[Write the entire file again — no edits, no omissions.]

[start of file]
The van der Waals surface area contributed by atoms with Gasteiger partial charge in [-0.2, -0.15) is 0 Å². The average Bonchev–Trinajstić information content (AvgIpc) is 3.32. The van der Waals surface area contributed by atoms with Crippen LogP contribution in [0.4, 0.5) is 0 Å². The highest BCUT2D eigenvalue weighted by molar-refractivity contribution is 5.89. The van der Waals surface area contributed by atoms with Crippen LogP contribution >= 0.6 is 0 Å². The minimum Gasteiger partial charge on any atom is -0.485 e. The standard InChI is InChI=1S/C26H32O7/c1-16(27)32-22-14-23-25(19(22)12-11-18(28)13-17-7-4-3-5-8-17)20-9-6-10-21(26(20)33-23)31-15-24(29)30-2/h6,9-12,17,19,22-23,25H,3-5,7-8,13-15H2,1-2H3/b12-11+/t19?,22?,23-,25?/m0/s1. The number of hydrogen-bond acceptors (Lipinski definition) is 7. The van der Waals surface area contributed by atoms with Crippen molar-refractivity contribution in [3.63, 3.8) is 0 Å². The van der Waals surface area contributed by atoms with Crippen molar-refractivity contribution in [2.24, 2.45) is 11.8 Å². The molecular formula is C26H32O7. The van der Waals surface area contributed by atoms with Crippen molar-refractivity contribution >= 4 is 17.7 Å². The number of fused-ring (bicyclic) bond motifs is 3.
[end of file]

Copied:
The van der Waals surface area contributed by atoms with Gasteiger partial charge in [-0.2, -0.15) is 0 Å². The average Bonchev–Trinajstić information content (AvgIpc) is 3.32. The van der Waals surface area contributed by atoms with Crippen LogP contribution in [0.4, 0.5) is 0 Å². The highest BCUT2D eigenvalue weighted by molar-refractivity contribution is 5.89. The van der Waals surface area contributed by atoms with Crippen LogP contribution >= 0.6 is 0 Å². The minimum Gasteiger partial charge on any atom is -0.485 e. The standard InChI is InChI=1S/C26H32O7/c1-16(27)32-22-14-23-25(19(22)12-11-18(28)13-17-7-4-3-5-8-17)20-9-6-10-21(26(20)33-23)31-15-24(29)30-2/h6,9-12,17,19,22-23,25H,3-5,7-8,13-15H2,1-2H3/b12-11+/t19?,22?,23-,25?/m0/s1. The number of hydrogen-bond acceptors (Lipinski definition) is 7. The van der Waals surface area contributed by atoms with Crippen molar-refractivity contribution in [3.63, 3.8) is 0 Å². The van der Waals surface area contributed by atoms with Crippen molar-refractivity contribution in [2.24, 2.45) is 11.8 Å². The molecular formula is C26H32O7. The van der Waals surface area contributed by atoms with Crippen molar-refractivity contribution >= 4 is 17.7 Å². The number of fused-ring (bicyclic) bond motifs is 3.